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Books

Reading Hemingway’s To Have and Have Not

| Filed under: Hemingway Studies, Literature & Literary Criticism, Reading Hemingway
Curnutt cover

Published in 1937, Ernest Hemingway’s To Have and Have Not is that rare example of a novel whose cultural impact far outweighs its critical reputation. Long criticized for its fragmented form, its ham-fisted approach to politics, and its hard-boiled obsession with cojones, this blistering tale of a Florida Straits boat captain named Harry Morgan desperately trying to survive the economic ravages of the Great Depression by running rum and revolutionaries to Havana has fueled tourist industries in Key West and Cuba and has inspired at least three movie adaptations (including a classic cowritten by William Faulkner and starring Humphrey Bogart and Lauren Bacall).

 


Reading Hemingway’s A Farewell to Arms

and | Filed under: Forthcoming, Hemingway Studies, Literature & Literary Criticism, Reading Hemingway
Reading Hemingway's A Farewell to Arms by Lewis and Roos. Kent State University Press

In this comprehensive guide, Lewis and Roos reveal how A Farewell to Arms represents a complex alchemy of Hemingway’s personal experience as a Red Cross ambulance driver in 1918, his extensive historical research of a time period and terrain with which he was personally unfamiliar, and the impact of his vast reading in the great works of 19th-century fiction. Ultimately, Lewis and Roos assert, Hemingway’s great novel is not simply a story of love and war, as most have concluded, but an intricate novel of ideas exploring the clash of reason and faith and deep questions of epistemology.

 


Reading Hemingway’s The Old Man and the Sea

, and | Filed under: Hemingway Studies, Reading Hemingway, Recent Releases
Reading Hemingway's The Old Man and the Sea Cover

The Old Man and the Sea is a deceptively simple work. An old man goes fishing. He catches a giant marlin after much struggle. Sharks attack and destroy the fish. The old man is left with the bare bones of the fish—a Monday morning “fish story.” But much lies beneath the surface. The action is condensed and presented in carefully crafted images, in words and details selected because of their multivalent meanings, and in several external narrative strands, present primarily as allusions and echoes.

 


Reading the Century Illustrated Monthly Magazine

| Filed under: Literature & Literary Criticism
Noonan Book Cover

During the 1870s, the organization and stewardship of American culture by the upper classes began to take hold on a mass scale, due in part to the founding of museums, municipal libraries, symphony halls, theaters, and public parks. In addition, periodicals such as Scribner’s Magazine, Harper’s Monthly Magazine, and The Atlantic Monthly became major players in shaping the country’s cultural ideals. Founded in 1870, Scribner’s Monthly: An Illustrated Magazine for the People, which became The Century Illustrated Monthly Magazine in 1881, offered its predominantly upper-middle-class readership historical and biographical essays, serialized novels, scientific and technological updates, and discussions of contemporary events and issues, such as woman suffrage, Chinese immigration, labor strikes, and “the Negro problem.”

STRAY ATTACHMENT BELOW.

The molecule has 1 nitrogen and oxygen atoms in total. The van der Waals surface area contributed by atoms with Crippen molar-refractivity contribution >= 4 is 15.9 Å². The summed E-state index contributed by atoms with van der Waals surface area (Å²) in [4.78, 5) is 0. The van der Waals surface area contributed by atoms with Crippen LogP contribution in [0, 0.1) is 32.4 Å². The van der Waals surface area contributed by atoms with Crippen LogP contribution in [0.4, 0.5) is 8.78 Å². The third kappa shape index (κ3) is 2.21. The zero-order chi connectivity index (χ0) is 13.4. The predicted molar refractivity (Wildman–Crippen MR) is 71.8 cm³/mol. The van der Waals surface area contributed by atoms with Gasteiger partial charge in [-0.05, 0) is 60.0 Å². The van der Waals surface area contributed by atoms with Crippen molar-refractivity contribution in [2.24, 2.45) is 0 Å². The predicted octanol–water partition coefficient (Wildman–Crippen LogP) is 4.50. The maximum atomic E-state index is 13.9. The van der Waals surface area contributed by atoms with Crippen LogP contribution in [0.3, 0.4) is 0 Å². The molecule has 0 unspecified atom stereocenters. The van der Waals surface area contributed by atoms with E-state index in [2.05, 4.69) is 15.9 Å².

Rebellion and Riot

| Filed under: History
Rebellion Book Cover

The short reign of Edward VI was a turbulent one, even by Tudor standards. The kingdom was threatened by widespread unrest, riots, and rebellions among the common people. In this study, Beer looks at these dramatic events from the viewpoint of the rebellious commoners. Above the clamor of the streets and countryside runs the intricate story of the interaction and often confusing relations among
the commoners, the gentry, and the king’s councillors in London.

 


Recipe for Blackberry Cake

| Filed under: Poetry, Wick Chapbook
Fisher Book Cover

Recipe for Blackberry Cake is a collection of poems about women’s lives—poems about girlhood, about mothers and daughters, about how relationships between women are distorted by violence in the home. The poems tell the stories of four generations of women, beginning in the coal camps of West Virginia in the late 1940s and ending in a shopping mall in Ohio some 50 years later. At the heart of the collection is the choice to tell how dangerous and how brave the lives of our mothers, grandmothers, and daughters have been.

 


Recognitions

and | Filed under: Literature & Medicine, Medicine
Recognitions Book Cover

Carol Donley & Martin Kohn believe that “physicians stand at a unique vantage point as observers of the human condition.” In Recognitions: Doctors and Their Stories, the fourth volume in the Literature and Medicine Series, contributors such as Richard Selzer, Robert Coles, Perri Klass, and Jack Coulehan prove this assertion through their moving and enlightening prose.